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There are various tips out there how to set-up gallery wall space, and choosing the right structures for your keyword. These are important decisions that need to be made naturally as well. But since I'm a shooter, no interior designer, I wish to focus on deciding on the best images (that will best compliment your projects) for the places you are filling up.
7 tips to help you select which images to print out for your space
They are not design rules, just ideas from a photographer's perspective.
Build a folder on your desktop where you save your favorite images. Be selective and only save people you absolutely love. In this folder create other folders to break down the various types of images. i.e. macro, food, lifestyle, portraits. As you edit your photographs, save your valuable favorites to these folders. This will keep them in one arranged place so they are simply no problem finding if you are ready to print out. And it'll save you hours of time you'll normally devote to combing your archives to get the right image each time you want to print.
Match the colors in your photos to your d?cor. This is merely a suggestion which could or might not exactly be your style. I needed the colors in my own prints to enhance the colors of my decor. Since you search your archives, either look for images which have certain complimentary shades in them, or you can transform them in Photoshop or Lightroom to match!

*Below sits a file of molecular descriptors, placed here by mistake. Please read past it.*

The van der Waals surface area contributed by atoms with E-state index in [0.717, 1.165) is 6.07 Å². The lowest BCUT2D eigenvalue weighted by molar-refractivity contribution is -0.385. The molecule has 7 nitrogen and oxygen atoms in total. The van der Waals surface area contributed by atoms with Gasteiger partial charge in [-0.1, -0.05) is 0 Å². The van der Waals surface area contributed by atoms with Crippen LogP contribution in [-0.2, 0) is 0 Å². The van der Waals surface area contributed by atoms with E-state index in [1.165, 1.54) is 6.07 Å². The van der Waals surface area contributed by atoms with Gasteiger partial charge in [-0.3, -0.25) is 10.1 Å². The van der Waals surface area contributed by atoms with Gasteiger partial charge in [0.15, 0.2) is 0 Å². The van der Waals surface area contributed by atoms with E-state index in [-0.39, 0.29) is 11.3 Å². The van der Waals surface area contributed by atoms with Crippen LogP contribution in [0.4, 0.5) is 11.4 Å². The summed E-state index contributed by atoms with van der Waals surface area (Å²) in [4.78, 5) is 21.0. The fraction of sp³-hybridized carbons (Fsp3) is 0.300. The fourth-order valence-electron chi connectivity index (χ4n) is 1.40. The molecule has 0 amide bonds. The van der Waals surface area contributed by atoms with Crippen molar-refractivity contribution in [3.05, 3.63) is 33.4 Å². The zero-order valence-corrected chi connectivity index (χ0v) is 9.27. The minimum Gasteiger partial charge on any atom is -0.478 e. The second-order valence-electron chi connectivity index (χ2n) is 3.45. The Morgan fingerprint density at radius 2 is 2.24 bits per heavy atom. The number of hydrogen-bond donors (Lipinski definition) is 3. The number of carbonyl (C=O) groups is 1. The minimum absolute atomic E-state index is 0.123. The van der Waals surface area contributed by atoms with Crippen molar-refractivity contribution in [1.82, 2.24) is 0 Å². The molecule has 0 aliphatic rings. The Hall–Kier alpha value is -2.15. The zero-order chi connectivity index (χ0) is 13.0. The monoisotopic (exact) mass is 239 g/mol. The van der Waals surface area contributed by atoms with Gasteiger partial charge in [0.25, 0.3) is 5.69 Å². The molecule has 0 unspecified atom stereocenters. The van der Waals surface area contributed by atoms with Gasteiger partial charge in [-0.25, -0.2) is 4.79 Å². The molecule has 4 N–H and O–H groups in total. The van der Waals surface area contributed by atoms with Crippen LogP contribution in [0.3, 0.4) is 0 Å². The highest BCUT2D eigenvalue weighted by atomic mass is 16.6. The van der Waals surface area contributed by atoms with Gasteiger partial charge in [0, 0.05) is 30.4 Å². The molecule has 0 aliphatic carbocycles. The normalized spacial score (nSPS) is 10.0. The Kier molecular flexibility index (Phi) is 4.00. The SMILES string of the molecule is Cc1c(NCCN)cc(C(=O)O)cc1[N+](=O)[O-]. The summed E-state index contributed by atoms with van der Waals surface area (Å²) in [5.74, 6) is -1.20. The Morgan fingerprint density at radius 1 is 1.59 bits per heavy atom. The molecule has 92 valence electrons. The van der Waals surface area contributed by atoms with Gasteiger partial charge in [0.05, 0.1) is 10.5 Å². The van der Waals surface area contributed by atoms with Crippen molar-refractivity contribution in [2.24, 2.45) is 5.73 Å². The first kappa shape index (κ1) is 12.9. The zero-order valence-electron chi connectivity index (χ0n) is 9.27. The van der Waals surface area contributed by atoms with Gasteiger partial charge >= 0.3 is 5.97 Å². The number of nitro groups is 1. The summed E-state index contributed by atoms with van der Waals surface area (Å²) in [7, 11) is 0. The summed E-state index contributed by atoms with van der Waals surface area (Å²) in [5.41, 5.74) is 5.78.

The blooms in these casings were actually more of a dark pink when these were photographed. I improved the shades to become more peachy and smooth to match the lampshade they were next to. You can certainly do this in Lightroom in the HSL and COLOR tabs by tinkering with the hue, saturation, and luminance of the many colors in your photography.
A quick way to improve colors in Photoshop is by choosing Image, Modifications, Color Balance in your menu. Then experiment with the colour sliders for your shadows, middle tones and shows. Make sure Preserve Luminosity is checked out.
Other ways you can match your prints to the colors in your house is to plan your next photo time with your display area in mind. What is the look and feel of your house? Choose a time location and/or clothing that will compliment the style of your home or the room where the prints will be shown.
When utilizing a assortment of different shaded and textured structures, choose black and white images to keep them from looking cluttered. Dark & white images can also supply the display a more unified look. I had formed my pal Kristen from Studio7 Interior Design help me choose attractive frames & skill for a small gallery wall in my entry.
This was a wall that could normally go un-noticed. I needed to turn it into a center point. I kept all my images in dark-colored & white except the family photo in the guts. The target was to draw the attention there first, then to the dark & white images in the exterior frames. Similarly as effective would be to choose multi-colored images for solid black casings or sound white framessuch as this wall structure, also created by my pal Kristen.